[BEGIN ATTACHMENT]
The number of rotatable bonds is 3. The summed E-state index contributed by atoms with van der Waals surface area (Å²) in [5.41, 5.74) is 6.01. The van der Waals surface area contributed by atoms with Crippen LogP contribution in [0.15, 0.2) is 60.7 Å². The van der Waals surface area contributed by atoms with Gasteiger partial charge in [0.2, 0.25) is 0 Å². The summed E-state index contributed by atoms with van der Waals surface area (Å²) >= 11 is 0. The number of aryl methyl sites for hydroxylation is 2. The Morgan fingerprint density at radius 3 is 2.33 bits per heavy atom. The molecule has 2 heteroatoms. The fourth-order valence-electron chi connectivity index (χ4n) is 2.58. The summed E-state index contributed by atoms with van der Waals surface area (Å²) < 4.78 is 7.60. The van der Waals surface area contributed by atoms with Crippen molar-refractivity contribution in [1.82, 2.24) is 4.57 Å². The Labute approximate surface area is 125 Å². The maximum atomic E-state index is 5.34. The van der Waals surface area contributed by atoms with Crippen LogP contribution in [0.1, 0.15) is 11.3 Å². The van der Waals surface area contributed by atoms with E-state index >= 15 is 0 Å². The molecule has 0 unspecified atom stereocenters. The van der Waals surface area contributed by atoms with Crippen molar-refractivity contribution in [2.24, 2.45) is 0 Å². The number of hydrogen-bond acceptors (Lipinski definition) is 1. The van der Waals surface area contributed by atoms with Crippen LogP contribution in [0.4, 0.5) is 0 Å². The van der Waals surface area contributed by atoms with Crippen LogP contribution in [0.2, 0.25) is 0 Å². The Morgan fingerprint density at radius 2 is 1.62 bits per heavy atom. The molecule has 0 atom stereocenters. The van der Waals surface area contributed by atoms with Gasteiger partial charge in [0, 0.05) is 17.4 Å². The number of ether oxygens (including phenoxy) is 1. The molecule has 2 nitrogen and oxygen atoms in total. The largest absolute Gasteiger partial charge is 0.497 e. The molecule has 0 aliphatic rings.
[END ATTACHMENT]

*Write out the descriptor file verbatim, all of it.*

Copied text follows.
The number of rotatable bonds is 3. The summed E-state index contributed by atoms with van der Waals surface area (Å²) in [5.41, 5.74) is 6.01. The van der Waals surface area contributed by atoms with Crippen LogP contribution in [0.15, 0.2) is 60.7 Å². The van der Waals surface area contributed by atoms with Gasteiger partial charge in [0.2, 0.25) is 0 Å². The summed E-state index contributed by atoms with van der Waals surface area (Å²) >= 11 is 0. The number of aryl methyl sites for hydroxylation is 2. The Morgan fingerprint density at radius 3 is 2.33 bits per heavy atom. The molecule has 2 heteroatoms. The fourth-order valence-electron chi connectivity index (χ4n) is 2.58. The summed E-state index contributed by atoms with van der Waals surface area (Å²) < 4.78 is 7.60. The van der Waals surface area contributed by atoms with Crippen molar-refractivity contribution in [1.82, 2.24) is 4.57 Å². The Labute approximate surface area is 125 Å². The maximum atomic E-state index is 5.34. The van der Waals surface area contributed by atoms with Crippen LogP contribution in [0.1, 0.15) is 11.3 Å². The van der Waals surface area contributed by atoms with E-state index >= 15 is 0 Å². The molecule has 0 unspecified atom stereocenters. The van der Waals surface area contributed by atoms with Crippen molar-refractivity contribution in [2.24, 2.45) is 0 Å². The number of hydrogen-bond acceptors (Lipinski definition) is 1. The van der Waals surface area contributed by atoms with Crippen LogP contribution in [0.4, 0.5) is 0 Å². The van der Waals surface area contributed by atoms with Crippen LogP contribution in [0.2, 0.25) is 0 Å². The Morgan fingerprint density at radius 2 is 1.62 bits per heavy atom. The molecule has 0 atom stereocenters. The van der Waals surface area contributed by atoms with Gasteiger partial charge in [0, 0.05) is 17.4 Å². The number of ether oxygens (including phenoxy) is 1. The molecule has 2 nitrogen and oxygen atoms in total. The largest absolute Gasteiger partial charge is 0.497 e. The molecule has 0 aliphatic rings.